The fatal shooting of Lower Hutt teacher Rosemary Ives was one of three dangerous night hunting incidents over Labour Weekend, it has been revealed.
Police and Department of Conservation officials are angry about the practice, worried that more innocent people could be killed.
Ives, 25, was shot in the head as she brushed her teeth beside her partner Adam Hyndman, metres from their tent at a DoC campsite near Turangi last Friday night. Hyndman fought for 90 minutes to save her life.
A funeral for Ives was held at Seifried Winery on Rabbit Island in Nelson on Thursday.
Hamilton hunter Andrew Mears, 25, allegedly mistook Ives for a deer or possum while spotlighting, in which hunters use torches to identify their targets in the dark.
He has been charged with careless use of a firearm and may face more serious charges.
Police are also setting their sights on a pack of gunslinging "idiots with spotlights" who went night shooting within metres of terrified Wairarapa trampers at the weekend.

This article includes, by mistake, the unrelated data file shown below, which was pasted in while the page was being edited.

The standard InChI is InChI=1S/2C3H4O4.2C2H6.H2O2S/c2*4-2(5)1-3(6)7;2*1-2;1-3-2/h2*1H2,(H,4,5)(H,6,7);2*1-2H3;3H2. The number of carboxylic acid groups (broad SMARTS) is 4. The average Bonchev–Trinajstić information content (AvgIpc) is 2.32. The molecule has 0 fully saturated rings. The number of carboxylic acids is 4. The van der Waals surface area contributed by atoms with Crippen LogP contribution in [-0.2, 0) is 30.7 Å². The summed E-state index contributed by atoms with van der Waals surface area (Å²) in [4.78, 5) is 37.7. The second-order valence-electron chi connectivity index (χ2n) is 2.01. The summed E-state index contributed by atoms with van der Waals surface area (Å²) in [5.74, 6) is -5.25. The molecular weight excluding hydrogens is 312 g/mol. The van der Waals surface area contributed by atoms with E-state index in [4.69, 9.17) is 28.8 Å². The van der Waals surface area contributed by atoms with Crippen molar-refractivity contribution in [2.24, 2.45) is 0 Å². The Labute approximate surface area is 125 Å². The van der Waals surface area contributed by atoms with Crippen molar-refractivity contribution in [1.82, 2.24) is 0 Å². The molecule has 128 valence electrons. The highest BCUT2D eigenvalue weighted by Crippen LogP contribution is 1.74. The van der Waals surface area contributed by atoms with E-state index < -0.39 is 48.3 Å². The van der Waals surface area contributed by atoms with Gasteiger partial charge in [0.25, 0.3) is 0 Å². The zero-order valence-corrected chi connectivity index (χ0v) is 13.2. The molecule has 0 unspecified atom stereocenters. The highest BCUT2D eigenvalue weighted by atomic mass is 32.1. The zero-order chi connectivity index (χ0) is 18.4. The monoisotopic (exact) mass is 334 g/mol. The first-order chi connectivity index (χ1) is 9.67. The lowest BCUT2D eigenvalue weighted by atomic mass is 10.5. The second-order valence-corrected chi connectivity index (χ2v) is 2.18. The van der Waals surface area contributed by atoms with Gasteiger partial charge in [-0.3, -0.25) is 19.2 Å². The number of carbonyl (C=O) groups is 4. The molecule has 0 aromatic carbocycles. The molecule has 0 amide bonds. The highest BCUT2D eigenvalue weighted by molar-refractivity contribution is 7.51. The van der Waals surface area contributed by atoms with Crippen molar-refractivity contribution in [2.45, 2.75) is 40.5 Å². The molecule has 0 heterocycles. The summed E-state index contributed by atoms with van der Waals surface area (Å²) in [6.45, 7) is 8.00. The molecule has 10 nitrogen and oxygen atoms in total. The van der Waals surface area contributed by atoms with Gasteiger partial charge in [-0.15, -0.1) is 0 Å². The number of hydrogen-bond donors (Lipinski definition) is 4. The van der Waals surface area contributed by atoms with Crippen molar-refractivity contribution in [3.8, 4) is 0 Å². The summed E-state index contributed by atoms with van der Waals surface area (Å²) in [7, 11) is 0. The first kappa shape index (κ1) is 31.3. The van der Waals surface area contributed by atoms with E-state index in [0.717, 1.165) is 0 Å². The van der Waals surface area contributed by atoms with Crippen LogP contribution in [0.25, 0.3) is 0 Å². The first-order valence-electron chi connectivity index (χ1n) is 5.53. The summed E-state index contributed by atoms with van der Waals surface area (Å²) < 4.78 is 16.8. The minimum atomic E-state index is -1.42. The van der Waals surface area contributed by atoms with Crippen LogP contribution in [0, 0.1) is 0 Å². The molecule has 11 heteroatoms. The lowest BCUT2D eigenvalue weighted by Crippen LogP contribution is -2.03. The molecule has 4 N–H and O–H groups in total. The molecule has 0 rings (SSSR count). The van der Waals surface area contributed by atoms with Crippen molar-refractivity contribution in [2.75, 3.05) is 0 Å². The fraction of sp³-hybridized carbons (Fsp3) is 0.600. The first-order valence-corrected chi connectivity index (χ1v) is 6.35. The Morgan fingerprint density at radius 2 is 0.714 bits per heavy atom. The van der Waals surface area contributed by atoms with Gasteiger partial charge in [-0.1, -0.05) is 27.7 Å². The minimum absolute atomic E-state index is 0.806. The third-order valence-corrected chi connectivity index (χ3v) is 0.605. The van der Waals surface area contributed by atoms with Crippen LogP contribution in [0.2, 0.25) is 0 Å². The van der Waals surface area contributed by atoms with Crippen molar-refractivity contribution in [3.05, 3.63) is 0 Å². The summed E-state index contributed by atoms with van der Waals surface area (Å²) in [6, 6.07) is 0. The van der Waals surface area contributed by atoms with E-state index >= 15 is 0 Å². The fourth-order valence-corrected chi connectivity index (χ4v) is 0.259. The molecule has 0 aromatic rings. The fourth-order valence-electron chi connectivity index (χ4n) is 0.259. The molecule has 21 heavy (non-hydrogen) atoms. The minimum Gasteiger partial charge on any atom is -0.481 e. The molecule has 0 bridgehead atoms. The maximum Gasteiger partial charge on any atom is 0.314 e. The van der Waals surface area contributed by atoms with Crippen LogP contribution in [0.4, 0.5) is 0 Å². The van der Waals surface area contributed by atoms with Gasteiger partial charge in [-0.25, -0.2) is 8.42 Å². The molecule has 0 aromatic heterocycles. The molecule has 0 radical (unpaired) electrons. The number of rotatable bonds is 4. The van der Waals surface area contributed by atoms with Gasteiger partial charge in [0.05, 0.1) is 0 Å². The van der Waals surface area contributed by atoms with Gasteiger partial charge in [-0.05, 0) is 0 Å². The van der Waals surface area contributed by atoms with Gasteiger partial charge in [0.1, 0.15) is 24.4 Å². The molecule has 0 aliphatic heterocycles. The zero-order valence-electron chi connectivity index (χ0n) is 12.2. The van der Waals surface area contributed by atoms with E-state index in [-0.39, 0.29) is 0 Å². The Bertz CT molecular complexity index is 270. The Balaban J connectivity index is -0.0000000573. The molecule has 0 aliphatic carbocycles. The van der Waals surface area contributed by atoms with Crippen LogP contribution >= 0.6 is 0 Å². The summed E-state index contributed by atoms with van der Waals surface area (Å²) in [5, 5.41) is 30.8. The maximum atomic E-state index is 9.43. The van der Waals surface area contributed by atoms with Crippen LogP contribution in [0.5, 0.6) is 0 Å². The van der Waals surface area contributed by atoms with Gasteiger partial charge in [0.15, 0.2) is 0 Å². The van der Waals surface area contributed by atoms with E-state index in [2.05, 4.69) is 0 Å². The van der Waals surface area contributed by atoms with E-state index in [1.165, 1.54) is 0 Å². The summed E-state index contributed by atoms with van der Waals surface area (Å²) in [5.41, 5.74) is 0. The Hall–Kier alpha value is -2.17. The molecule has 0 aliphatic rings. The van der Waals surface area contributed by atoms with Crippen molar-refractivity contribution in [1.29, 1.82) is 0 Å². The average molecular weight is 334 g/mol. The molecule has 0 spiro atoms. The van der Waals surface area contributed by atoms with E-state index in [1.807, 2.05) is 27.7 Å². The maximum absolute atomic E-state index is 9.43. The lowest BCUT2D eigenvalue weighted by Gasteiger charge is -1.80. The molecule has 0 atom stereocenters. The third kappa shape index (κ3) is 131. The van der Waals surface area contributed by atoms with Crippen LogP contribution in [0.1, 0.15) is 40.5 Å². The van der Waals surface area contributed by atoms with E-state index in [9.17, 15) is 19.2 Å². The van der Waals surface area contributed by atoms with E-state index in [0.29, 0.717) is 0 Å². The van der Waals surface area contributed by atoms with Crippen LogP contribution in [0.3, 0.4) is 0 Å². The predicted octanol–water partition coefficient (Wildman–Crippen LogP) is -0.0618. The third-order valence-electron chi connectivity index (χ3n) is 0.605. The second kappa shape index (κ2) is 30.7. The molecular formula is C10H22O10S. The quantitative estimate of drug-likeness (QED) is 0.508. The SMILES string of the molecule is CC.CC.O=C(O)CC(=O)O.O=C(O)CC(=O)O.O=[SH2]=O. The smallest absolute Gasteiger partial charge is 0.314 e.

DoC national hunting adviser Brent Beaven said trampers who stayed overnight at Totara Flats Hut reported the incident to field staff, who turned the matter over to police.
"The hut was near full and these idiots were shooting only 50m away," Beaven said. "The trampers were very frightened. This sort of behaviour is certainly not representative of the majority of hunters and, in my opinion, can't even be considered hunting.
"A spotlight only reaches about 300m but a bullet from a high-powered rifle can travel over a kilometre. It's impossible to know what's in your firing zone at night. It's just plain dumb."
The spotlighters broke the law under the Arms Act as they frightened and annoyed the trampers. They also breached DoC legislation by hunting on a reserve at night.
Beaven said hunters had to get a permit to stalk on DoC land. Violators risked up to a year in jail or a $10,000 fine.
On Saturday night, shots were fired from a vehicle near where a DoC worker was camping at Butchers Flat in the Marlborough Sounds.
Conservation Minister Kate Wilkinson said night hunting with spotlights on public land would not be tolerated.
She urged hunters to be vigilant and report any illegal activity. "We have to make sure that the police are contacted. Then the police can take action accordingly," she said. Additional reporting
Wairarapa Times AgeBy Anna Leask